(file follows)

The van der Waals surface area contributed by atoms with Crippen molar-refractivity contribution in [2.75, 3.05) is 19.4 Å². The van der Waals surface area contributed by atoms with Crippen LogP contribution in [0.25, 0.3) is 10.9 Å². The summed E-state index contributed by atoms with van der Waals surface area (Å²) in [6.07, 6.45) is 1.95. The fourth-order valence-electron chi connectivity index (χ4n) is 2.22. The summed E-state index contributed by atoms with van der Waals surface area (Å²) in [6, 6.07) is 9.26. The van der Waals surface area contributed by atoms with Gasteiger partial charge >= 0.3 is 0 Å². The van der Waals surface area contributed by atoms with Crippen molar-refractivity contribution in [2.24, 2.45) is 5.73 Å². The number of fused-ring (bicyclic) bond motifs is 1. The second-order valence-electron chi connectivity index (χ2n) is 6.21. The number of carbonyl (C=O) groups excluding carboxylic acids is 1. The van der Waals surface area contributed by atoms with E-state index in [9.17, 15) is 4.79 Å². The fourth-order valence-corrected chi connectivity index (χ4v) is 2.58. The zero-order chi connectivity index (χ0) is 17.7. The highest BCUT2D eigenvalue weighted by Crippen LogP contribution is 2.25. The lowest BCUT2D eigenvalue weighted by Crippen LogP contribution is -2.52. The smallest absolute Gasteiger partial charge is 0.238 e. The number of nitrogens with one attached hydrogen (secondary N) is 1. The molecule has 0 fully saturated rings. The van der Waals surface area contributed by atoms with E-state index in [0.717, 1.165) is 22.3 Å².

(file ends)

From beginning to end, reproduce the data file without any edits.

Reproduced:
The van der Waals surface area contributed by atoms with Crippen molar-refractivity contribution in [2.75, 3.05) is 19.4 Å². The van der Waals surface area contributed by atoms with Crippen LogP contribution in [0.25, 0.3) is 10.9 Å². The summed E-state index contributed by atoms with van der Waals surface area (Å²) in [6.07, 6.45) is 1.95. The fourth-order valence-electron chi connectivity index (χ4n) is 2.22. The summed E-state index contributed by atoms with van der Waals surface area (Å²) in [6, 6.07) is 9.26. The van der Waals surface area contributed by atoms with Gasteiger partial charge >= 0.3 is 0 Å². The van der Waals surface area contributed by atoms with Crippen molar-refractivity contribution in [2.24, 2.45) is 5.73 Å². The number of fused-ring (bicyclic) bond motifs is 1. The second-order valence-electron chi connectivity index (χ2n) is 6.21. The number of carbonyl (C=O) groups excluding carboxylic acids is 1. The van der Waals surface area contributed by atoms with E-state index in [9.17, 15) is 4.79 Å². The fourth-order valence-corrected chi connectivity index (χ4v) is 2.58. The zero-order chi connectivity index (χ0) is 17.7. The highest BCUT2D eigenvalue weighted by Crippen LogP contribution is 2.25. The lowest BCUT2D eigenvalue weighted by Crippen LogP contribution is -2.52. The smallest absolute Gasteiger partial charge is 0.238 e. The number of nitrogens with one attached hydrogen (secondary N) is 1. The molecule has 0 fully saturated rings. The van der Waals surface area contributed by atoms with E-state index in [0.717, 1.165) is 22.3 Å².